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Insights from the 2013 Human Services Summit at Harvard University
Disruption. It is a fitting word to describe the current human services landscape. Consider the reality of the launch of major changes in demographics, funding, infrastructure and technology.
When disruption is the new normal, what does leadership look like? Successful leaders respond in innovative ways. They become adaptive, inclusive and propose dynamic, innovative programs using new technologies to promote data driven programs. Disruptions become a catalyst for better business models that guide families and communities to self-sufficiency.
To harness and share these lessons, Leadership for a Networked World, Accenture, the Technology and Entrepreneurship Center at Harvard and the American Public Human Services Association (APHSA) convened human services leaders for The 2013 Human Services Summit: Leadership in an Era of Disruption.
Originally published by Leadership for Networked World, this report captures insights from this unique event.
The 2013 Human Services Summit was held on October 25-27, 2013 at Harvard University, Cambridge, MA USA. APHSA leaders also held their annual CEO retreat on October 25th and more than 70 human services policy makers, researchers and executives attended Summit sessions on October 26th and 27th.
To move forward, it is imperative that leaders focus on four overarching strategies:
Exercising adaptive leadership and best practices in change management to ensure stakeholder engagement and secure sustainable transformation.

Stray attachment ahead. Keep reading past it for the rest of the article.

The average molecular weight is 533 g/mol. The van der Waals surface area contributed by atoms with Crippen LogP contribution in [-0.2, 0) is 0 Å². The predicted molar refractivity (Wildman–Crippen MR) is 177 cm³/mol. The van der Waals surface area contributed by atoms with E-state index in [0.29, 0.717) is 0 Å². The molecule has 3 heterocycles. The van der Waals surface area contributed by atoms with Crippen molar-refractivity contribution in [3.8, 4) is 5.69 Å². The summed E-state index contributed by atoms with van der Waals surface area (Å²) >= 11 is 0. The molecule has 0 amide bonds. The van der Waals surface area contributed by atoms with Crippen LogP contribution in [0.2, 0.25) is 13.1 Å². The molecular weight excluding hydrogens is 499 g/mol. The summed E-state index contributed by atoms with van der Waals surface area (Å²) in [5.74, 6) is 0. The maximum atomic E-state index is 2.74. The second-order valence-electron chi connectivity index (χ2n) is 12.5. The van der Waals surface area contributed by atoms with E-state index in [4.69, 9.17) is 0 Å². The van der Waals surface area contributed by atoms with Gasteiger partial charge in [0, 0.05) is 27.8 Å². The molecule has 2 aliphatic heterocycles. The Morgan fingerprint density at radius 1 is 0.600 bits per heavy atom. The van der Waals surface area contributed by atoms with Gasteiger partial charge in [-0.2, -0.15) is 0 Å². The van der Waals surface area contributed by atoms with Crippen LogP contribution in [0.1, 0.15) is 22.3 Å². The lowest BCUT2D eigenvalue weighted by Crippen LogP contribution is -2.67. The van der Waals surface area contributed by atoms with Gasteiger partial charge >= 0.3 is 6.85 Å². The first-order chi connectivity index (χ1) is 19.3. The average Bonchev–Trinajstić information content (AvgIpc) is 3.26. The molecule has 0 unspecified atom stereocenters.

Forging dynamic relationships with service providers, workforce development partners and community stakeholders in order to create a culture of innovation.
Designing innovative policy and shared governance models that break down silos and build up integrated service delivery.
Deploying predictive analytic systems and social media tools to anticipate the needs of customers and target resources effectively.
Leaders discussed strategies to engage stakeholders, frame issues, create new governance models and increase the pace of change and adaptation. Participants also taught each other how to use major disruptions to leverage resources, build stronger bridges across agencies and create new business models that improve services for vulnerable populations:
San Diego is building a robust partnership among healthcare, human services, the private sector and community organizations to support a thriving, healthy community.
Spain is reforming its welfare system to be more integrated, efficient, sustainable and outcomes-oriented.
Transition to Success and the state of Michigan are adopting a new framework to treat poverty through client-focused programs and integrated, local services.
Colorado, Maryland and Minnesota are revamping health and human services programs.
Throughout the Summit participants developed new strategies and skills to move their human services organizations toward a generative business model.
Human services providers around the country are operating during a particularly turbulent period. Changes in the economy, demographics, technology, legislation and more have forced leaders to adapt and innovate. In the face of major disruptions, they have had to be creative, resilient and collaborative to continue providing essential services to our country’s most vulnerable populations. Key lessons learned:
March 11, 2014
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